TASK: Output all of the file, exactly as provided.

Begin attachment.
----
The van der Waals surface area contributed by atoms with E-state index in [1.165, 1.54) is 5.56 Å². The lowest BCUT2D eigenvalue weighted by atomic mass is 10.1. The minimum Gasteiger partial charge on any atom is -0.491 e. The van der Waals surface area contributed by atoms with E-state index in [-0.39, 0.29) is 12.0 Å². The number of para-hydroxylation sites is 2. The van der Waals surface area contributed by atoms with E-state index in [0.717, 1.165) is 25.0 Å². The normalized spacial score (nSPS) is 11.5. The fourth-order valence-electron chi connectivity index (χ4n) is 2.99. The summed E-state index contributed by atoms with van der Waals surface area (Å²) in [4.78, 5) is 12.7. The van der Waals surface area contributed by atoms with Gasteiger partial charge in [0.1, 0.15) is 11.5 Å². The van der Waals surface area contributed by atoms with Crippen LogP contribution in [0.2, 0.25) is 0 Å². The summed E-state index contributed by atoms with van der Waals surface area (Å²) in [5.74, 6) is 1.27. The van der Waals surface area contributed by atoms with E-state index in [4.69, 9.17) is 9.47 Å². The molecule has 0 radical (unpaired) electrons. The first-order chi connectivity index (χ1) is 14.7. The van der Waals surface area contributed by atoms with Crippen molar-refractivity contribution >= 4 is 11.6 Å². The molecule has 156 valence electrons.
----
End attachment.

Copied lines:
The van der Waals surface area contributed by atoms with E-state index in [1.165, 1.54) is 5.56 Å². The lowest BCUT2D eigenvalue weighted by atomic mass is 10.1. The minimum Gasteiger partial charge on any atom is -0.491 e. The van der Waals surface area contributed by atoms with E-state index in [-0.39, 0.29) is 12.0 Å². The number of para-hydroxylation sites is 2. The van der Waals surface area contributed by atoms with E-state index in [0.717, 1.165) is 25.0 Å². The normalized spacial score (nSPS) is 11.5. The fourth-order valence-electron chi connectivity index (χ4n) is 2.99. The summed E-state index contributed by atoms with van der Waals surface area (Å²) in [4.78, 5) is 12.7. The van der Waals surface area contributed by atoms with Gasteiger partial charge in [0.1, 0.15) is 11.5 Å². The van der Waals surface area contributed by atoms with Crippen LogP contribution in [0.2, 0.25) is 0 Å². The summed E-state index contributed by atoms with van der Waals surface area (Å²) in [5.74, 6) is 1.27. The van der Waals surface area contributed by atoms with E-state index in [4.69, 9.17) is 9.47 Å². The molecule has 0 radical (unpaired) electrons. The first-order chi connectivity index (χ1) is 14.7. The van der Waals surface area contributed by atoms with Crippen molar-refractivity contribution >= 4 is 11.6 Å². The molecule has 156 valence electrons.